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Thirty years on...


Mad Mark

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We have been quite fixated on the failures of last 10 seasons of Orioles baseball (and rightly so). I believe that fixation has caused us to miss the true extent of the problem, namely that the farm system has been rotting from below for closer to 30 years.

The Orioles drafted Cal Ripken in the second round of the 1978 amateur draft. This summer will mark the 30th anniversary of that signing. I believe it’s a baseball axiom that farm system should produce one quality, major-league ready player each season. Since Cal arrived in 1981, that would mean that the Orioles farm system should have produced, lets say, 26 quality position players through today. A very cursory reckoning on my part can come up with maybe six names.

That’s a pretty colossal failure, and a damning indictment of four owners, countless front office personnel, and thousands of players.

It’s also an indication of how much work Andy MacPhail has in front of him. Not only does he have to break the losing tradition this team has forged at the major league level, he has to completely rebuild the foundation of the organization at the same time. It’s like pouring a new foundation for your home—while you’re living in it!

I hope he’s the right man for the job. I don’t know about you guys, but I’m sure not getting any younger…

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We had a thread last week touch on this, though the argument's still valid and open for discussion. I don't remember who started it. Basically, the OP asserted that the O's downfall began in the early 1980's with reduced focus on the farm system (under the two owners prior to Angelos), a problem that has persisted essentially up until last year (though its effects will be felt for a few years still). It's a good thread, though I don't have the time to find it right now. Basically, I think you're right.

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Excellent point. Even in our mid-90s renaissance, we were short on homegrown talent. (We had the highest payroll in baseball, however.)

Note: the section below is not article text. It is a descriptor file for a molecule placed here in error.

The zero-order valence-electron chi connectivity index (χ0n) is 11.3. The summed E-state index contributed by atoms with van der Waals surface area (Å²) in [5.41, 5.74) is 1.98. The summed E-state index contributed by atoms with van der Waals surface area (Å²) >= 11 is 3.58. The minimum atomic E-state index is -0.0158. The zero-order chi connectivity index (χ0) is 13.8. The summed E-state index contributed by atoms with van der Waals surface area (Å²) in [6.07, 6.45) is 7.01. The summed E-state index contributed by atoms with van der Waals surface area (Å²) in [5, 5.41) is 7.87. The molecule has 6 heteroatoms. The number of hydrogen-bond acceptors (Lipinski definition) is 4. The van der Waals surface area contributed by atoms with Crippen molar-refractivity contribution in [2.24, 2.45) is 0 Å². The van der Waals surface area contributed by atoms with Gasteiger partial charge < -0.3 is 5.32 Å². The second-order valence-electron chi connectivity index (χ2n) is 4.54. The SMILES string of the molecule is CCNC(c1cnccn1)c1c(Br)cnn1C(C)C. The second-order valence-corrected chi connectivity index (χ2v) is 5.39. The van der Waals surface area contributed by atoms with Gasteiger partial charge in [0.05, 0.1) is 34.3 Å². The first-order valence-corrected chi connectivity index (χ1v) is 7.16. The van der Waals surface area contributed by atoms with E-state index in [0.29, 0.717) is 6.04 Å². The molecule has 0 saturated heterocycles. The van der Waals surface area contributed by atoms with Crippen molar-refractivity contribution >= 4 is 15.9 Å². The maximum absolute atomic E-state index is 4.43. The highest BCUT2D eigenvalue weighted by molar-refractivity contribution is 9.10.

The problems with the O's developing major league ready talent indeed stretches back 30 years. Maybe we've produced 10 players in that time who could be considered above-average hitters or pitchers over, say, a five year stretch? Whatever the count is, it's pretty abysmal.

Maybe because we fans are more savvy and able to communicate in ways we weren't able to in say, the mid-80s, this seems like a recent problem. But it runs very deep. Here's hoping we've turned over a new leaf.

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We had a thread last week touch on this, though the argument's still valid and open for discussion. I don't remember who started it. Basically, the OP asserted that the O's downfall began in the early 1980's with reduced focus on the farm system (under the two owners prior to Angelos), a problem that has persisted essentially up until last year (though its effects will be felt for a few years still). It's a good thread, though I don't have the time to find it right now. Basically, I think you're right.

I missed that one. The reason I started this one was that I had made this point in NMS's thread about what it would take to make us forget the last 10 years, and it kind of got rolled past.

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Excellent point. Even in our mid-90s renaissance, we were short on homegrown talent. (We had the highest payroll in baseball, however.)